Friday, November 22, 2013

Friday Fun Challenges

Trapped inside

If you obsessively stalk my blog, it's possible that you remember the time Courage had a bad day, all because he was completely incapable of stepping over an obstacle that was 12 inches high. Never mind that he doesn't bat an eye when he jumps twice that height--it is completely impossible to be led over a tiny obstacle.

I kept meaning to work on that at home, but it's so ridiculously stupid that I just put it off. I mean, his ground manners are great. I can lead him with just body language and he has no problems going forward. I kept meaning to lunge him over some little stuff and gradually work up to leading him over it (yeah, how backwards is that?), but I just didn't make the time.

And then I wanted to clip him. The BO warned me that closing the roll-down front door of the barn can be pretty spooky for horses already inside the barn, so I closed it before I got him out of the field and then just led him in through a stall.

His cute little face was right by my shoulder as I walked into the stall and then all of a sudden, it wasn't.

I'm standing in the stall. He's still out in the run. There is a HUGE AND TERRIFYING OBSTACLE between us.

Yes, he had to step over a 6" tall board to get into the stall.

Now, we can argue that there is a light/dark change* and it's a new environment and WHATVER, but the fact is that he lives two stalls down in the EXACT SAME BARN. Yeah, his stall is just a step up without a little board to step over, but I'm not buying it.

Of course, I'm dealing with a very athletic and expressive horse. I can't ask the lovely couple taking care of their 26 year old retiree to come over and kick my horse in the rear because if he were to express himself, I wouldn't want them getting hurt. The BO is in the house and very, very sick, so I really don't want to call her either.

It's just me and C-rage. Not going in a stall.

Great. I cannot be both behind him for encouragement and in front of him for guidance. I do know that he would do almost anything for a cookie. I grab a whole hoodie pocket full of cookies and try bribery. I think all four of his feet got within about 12 inches of each other and his whole neck was stretched into the stall, but he didn't care even try to step in.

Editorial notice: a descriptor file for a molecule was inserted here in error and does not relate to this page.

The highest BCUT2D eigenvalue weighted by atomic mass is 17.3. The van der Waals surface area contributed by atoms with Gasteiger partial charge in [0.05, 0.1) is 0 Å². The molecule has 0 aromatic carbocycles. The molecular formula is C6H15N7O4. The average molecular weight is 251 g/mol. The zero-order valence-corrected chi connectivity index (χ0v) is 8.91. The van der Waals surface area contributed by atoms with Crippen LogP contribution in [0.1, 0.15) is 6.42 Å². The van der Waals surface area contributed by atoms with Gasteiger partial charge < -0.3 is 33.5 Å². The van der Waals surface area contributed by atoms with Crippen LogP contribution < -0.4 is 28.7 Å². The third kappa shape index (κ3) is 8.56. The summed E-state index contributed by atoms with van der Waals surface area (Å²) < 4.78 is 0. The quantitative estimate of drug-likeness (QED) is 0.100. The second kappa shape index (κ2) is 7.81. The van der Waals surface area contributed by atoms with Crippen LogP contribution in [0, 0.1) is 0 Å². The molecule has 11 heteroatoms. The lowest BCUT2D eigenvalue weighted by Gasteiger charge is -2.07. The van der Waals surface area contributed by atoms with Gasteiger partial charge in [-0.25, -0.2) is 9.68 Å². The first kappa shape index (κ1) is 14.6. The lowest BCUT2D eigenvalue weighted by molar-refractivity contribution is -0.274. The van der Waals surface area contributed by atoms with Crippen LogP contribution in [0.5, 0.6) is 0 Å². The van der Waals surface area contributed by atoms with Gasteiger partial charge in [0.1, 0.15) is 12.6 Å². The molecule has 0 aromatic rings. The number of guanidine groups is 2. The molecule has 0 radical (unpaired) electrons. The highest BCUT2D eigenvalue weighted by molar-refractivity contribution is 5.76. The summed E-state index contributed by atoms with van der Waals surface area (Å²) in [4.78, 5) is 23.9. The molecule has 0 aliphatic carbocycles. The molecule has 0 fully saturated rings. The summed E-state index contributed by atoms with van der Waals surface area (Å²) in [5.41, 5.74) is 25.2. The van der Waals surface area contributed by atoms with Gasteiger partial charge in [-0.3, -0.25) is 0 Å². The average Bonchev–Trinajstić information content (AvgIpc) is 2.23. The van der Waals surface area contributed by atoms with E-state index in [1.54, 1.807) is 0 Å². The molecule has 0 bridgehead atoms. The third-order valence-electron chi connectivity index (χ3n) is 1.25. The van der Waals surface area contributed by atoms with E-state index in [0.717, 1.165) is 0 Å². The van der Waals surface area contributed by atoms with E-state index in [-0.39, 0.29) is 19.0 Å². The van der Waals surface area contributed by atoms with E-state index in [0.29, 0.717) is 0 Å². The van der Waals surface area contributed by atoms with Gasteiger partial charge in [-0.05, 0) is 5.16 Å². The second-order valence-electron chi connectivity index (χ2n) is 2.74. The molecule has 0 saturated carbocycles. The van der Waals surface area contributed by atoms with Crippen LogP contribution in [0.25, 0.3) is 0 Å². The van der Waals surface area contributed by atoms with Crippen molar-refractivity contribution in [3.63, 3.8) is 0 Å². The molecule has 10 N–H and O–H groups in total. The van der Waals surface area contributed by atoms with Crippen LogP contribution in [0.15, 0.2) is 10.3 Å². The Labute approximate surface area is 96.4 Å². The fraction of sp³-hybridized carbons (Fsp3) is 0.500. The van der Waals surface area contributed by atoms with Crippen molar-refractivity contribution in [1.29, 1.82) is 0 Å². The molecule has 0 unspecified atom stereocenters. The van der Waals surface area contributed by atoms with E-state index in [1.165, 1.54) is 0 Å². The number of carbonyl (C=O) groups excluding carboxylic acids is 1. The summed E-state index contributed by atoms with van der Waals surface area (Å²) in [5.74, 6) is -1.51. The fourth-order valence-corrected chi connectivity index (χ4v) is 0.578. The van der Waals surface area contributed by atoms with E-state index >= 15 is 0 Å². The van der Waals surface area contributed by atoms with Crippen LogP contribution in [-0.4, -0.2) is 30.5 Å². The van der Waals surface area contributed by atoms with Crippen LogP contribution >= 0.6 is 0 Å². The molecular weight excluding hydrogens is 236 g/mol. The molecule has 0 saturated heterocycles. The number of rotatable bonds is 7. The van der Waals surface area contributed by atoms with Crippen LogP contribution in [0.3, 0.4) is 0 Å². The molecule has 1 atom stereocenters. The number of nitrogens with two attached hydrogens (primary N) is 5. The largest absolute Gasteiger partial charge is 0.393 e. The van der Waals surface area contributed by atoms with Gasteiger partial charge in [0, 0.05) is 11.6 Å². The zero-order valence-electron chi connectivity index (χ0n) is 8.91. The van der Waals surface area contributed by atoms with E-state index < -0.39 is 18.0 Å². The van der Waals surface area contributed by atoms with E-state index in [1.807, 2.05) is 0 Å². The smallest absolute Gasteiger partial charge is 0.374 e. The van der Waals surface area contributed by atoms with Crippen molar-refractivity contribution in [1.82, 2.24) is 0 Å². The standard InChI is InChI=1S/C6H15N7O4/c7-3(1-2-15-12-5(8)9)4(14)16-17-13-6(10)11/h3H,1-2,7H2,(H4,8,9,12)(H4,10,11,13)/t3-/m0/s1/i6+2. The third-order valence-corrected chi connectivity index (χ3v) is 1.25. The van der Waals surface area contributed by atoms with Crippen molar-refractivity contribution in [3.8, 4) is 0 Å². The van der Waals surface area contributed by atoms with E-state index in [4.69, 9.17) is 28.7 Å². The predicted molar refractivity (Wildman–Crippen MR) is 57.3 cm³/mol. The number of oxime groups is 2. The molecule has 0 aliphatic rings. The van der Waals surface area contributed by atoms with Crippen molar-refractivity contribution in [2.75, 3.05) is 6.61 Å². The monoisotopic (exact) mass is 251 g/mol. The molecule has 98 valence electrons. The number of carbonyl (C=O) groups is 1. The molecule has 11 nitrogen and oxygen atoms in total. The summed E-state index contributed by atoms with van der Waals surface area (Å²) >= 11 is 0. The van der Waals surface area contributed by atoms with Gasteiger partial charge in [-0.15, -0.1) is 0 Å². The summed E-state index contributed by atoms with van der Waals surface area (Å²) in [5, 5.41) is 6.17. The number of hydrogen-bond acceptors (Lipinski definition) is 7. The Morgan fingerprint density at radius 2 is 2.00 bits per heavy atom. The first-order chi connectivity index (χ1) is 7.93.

I tried clucking and pulling. I tried giving him time. I made it very clear that I wanted him in with me. I opened the front stall door so it wasn't claustrophobic. I established that he can stretch his neck out a very long way and that he was trying very hard, but he just. wouldn't. do. it.

Finally, I leaned out of the stall, picked up his left front leg, and set it inside the stall with me. Then I backed up and held out a cookie.

The impossible horse trap
He looked around and walked right in. I praised him, gave him pats and scratches, stuffed him full of cookies, and walked in to the barn aisle.

The little blazed face was suspiciously missing.

Yep. There was another board to step over.

This time, I got him over in about a minute. He was very suspicious of the hoof lifting technique, since the last time I did that, he some how ended up levitating into a magical horse trap.

That said, he really, really wanted the cookies.

He had to think about it, but he finally made the step into the aisle.

Of course, it remains to be seen if he would have gone in at all if he knew that I was about to clip stars on his butt. ;-)

*Also there was no light/dark change when he first pulled this stunt. We were outside on a sunny day with safe footing.